Following the DfE statement dated 17 April on the possibility of some financial support for providers of apprenticeships and adult education, AELP is pleased that the minister has promised to MPs that further details will be published by the end of this week.
However in the absence of published criteria so far, we are concerned that the proposed “targeted support” will involve some form of arbitrary selection of providers that may not be fair or justifiable.
How will DfE define ‘high quality’?
Gillian Keegan’s letter (17 Apr) refers to enabling “high quality providers” remaining active as a result of the promised support but how will the DfE define ‘high quality’?
All apprenticeship providers have recently been through a reapplication process to be on the government’s Register of Apprenticeship Training Providers (RoATP) which was much tougher than the first time around and those who secured non-levy apprenticeship contracts and procured non-devolved Adult Education Budget contracts with the ESFA went through a highly competitive tendering process which left many Ofsted grade 1 and 2 providers empty-handed.
AELP is therefore uncertain what additional criteria will be used to justify the DfE’s ‘targeted support’. Full transparency is required.
The pandemic should not be used as excuse by the DfE to reduce the provider supply base
AELP notes that Gillian Keegan’s letter also makes reference to the Cabinet Office supplier payment guidelines which clearly state that the protection should apply to all government contractors.
The guidelines certainly don’t appear to allow for the type of filtering-out exercise that the minister’s letter suggests and so AELP will be studying very carefully what the DfE publishes at the end of the week.
We will be looking for support that will pay for providers on profile, i.e. based on normal levels of delivery, and in common with other government departments, MCAs and public bodies, there should be no threat of reconciliation if providers have shown a genuine attempt to deliver learning.
The pandemic should not be used as excuse by the DfE to reduce the provider supply base, especially when it was quick to protect grant funded provision of whatever quality.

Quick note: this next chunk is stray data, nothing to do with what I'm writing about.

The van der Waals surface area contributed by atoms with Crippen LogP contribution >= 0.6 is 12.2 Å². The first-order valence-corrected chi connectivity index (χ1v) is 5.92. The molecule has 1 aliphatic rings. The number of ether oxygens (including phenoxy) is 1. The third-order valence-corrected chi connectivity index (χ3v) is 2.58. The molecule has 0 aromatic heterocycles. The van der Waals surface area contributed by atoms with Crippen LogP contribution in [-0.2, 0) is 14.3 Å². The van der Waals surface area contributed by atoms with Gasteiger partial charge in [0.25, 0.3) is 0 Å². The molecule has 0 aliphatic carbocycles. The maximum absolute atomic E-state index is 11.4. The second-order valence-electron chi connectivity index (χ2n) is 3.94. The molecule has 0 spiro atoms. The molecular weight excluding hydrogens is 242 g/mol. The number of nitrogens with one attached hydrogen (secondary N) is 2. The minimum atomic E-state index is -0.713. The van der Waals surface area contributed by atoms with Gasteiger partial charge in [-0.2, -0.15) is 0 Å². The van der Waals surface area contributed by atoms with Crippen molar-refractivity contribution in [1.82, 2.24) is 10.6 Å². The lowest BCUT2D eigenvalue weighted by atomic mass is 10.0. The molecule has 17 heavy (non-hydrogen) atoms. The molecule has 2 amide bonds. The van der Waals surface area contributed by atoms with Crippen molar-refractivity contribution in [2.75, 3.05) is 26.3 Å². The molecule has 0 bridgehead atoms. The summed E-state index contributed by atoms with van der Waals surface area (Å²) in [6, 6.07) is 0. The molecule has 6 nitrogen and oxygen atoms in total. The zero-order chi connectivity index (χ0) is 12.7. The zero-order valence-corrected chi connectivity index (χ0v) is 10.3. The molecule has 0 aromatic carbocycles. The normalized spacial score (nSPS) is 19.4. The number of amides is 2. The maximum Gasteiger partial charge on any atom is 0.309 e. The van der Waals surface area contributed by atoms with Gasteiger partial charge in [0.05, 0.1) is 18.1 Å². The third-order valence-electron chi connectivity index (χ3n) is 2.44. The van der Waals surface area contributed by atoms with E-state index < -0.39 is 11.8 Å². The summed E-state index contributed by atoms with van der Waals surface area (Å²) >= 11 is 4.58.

We remind the DfE that the Chancellor of the Exchequer stated last month: “We must ensure that firms whose business models were viable before this crisis remain viable once it is over. This includes those firms not covered by CBILS or CCFF”.
AELP expects this Friday’s announcement not to run counter to Mr Sunak’s clear intentions.
Don’t punish apprentices and learners
Ministers should also remember that they should not be punishing apprentices and learners who have chosen to place their careers and skills progression in the hands of independent training providers. As last week’s AELP Covid impact survey showed, many providers have tried to minimise the amount of staff furloughing to maintain as much learning as possible – a fact recognised and applauded by the minister in her weekly newsletter.
Quarter of apprenticeship providers fear for their survival leaving thousands of young people without apprenticeship opportunities: Latest @AELPUK #Covid_19 impact survey shows training providers working miracles to preserve #apprenticeships and other… https://t.co/dlaox8paer pic.twitter.com/tzejLAJlEa
Gillian Keegan states at the start of her letter that the government wants to ensure that learners are supported and their training can continue, but this can only happen if a financial support package is put in place for all contracted providers, thereby minimising the need for further furloughing of provider staff.
Finally if the government is really serious about protecting vulnerable and disadvantaged learners, it should be coming forward with a package that supports traineeships and study programmes as well.
Mark Dawe, Chief Executive, Association of Employment and Learning Providers
(N.B. 19-26 Traineeships are covered by AEB funding, but 16 to 19 aren’t)